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Meeting the exacting specifications laid down by brewer and distiller customers is critical to the business of any maltster and is dependent on the quality of the Malting Barley. The laboratory is the key to control, as the accuracy of its assessment determines if the barley is suitable to be taken into the plant and its tests are the basis upon which any subsequent dispute can be resolved.


Controlling the intake of grain at maltings.

For a brief note on how grain delivered to maltings is tested as being the quality as purchased by the maltster, and fully ‘fit for purpose’

Since 2002 maltsters have been reporting to the MAGB the tonnages of barley that they have refused, and the reasons why. This data is collected every year to see if our malting barley supply chain perfomance is improving, and also highlights to growers the problems that have been experienced each season.

Details of the methods of sampling and analysis of barley at intake, barley in storage malt in process, finished malt and co-products are found in the Analytica EBC and in individual company analytical manuals and work instructions.

It is a requirement of ISO 9001:2000, Assured UK Malt and FEMAS that maltings staff receive structured training and that companies maintain training records for individual staff. This includes analysis of grain, malt and co-products.

Daily standards, performance in MAPS and NIR ring checks indicate when individual staff or teams require follow up training. See further information below on both of these important schemes that assist maltsters with the accuracy of their analyses.

The MAGB recognise the importance of training to the industry and offer the following support:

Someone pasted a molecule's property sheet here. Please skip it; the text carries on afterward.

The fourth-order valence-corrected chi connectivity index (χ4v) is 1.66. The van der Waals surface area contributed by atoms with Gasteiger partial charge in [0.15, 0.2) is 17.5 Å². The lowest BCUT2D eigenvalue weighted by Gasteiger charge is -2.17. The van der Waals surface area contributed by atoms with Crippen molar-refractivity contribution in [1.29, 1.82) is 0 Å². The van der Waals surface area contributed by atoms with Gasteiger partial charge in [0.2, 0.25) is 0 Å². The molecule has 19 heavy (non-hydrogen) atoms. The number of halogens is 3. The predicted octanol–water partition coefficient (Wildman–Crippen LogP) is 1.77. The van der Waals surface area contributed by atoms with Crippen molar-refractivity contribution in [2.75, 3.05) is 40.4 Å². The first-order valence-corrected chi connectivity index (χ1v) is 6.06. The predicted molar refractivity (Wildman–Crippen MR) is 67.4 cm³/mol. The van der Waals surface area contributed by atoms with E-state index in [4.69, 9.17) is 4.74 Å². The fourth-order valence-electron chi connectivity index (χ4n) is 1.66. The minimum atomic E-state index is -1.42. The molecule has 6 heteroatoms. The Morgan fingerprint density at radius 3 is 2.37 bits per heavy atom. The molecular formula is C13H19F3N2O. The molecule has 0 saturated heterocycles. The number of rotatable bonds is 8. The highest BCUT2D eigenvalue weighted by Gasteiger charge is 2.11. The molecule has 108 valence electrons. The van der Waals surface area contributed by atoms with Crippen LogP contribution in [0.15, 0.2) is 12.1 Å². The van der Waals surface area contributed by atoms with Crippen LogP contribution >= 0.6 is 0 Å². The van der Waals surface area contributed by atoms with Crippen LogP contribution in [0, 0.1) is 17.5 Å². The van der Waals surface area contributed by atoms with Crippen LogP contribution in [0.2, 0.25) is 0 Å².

AHDB Grain Analyst Training tools give guidance on the execution of barley sampling, sample preparation, barley analytical methods and quality assurance procedures. By signing up on the AHDB website, they become interactive training tools.

Fundamentals in Malting. This training scheme covers all aspects of practical malting including barley intake and analysis. It is aimed at experienced practical maltsters as well as those commencing their careers.

Malting Diploma.  Entry is open to all, no formal qualifications required.  The examination consists of the 3-hour papers covering Raw Materials, Processing and Health, Safety, Food Safety & Environment.

MAGB Master Maltster. This prestigious qualification is for experienced maltsters with extensive practical and technical experience in all areas of malting (minimum of 2 years). It involves the execution of an industrial project and the submission of a detailed project report, plus an oral examination.

MAGB members have established and maintain a high level of analytical accuracy in their intake laboratories to insure consistency of results to their customers and suppliers. To insure these standards are maintained 98% of all intake laboratories are members of the UKAS accredited Malt Analytes Proficiency Testing Scheme (MAPS).

When grain arrives at a maltsters grain store it is carefully sampled, and before any analyses are undertaken, the grain is first inspected to ensure that it is of the quality expected, and the load offers no obvious food safety risk. This will include checks that there is no insect infestation, no presence of mould on the grain, or evidence of any other contamination.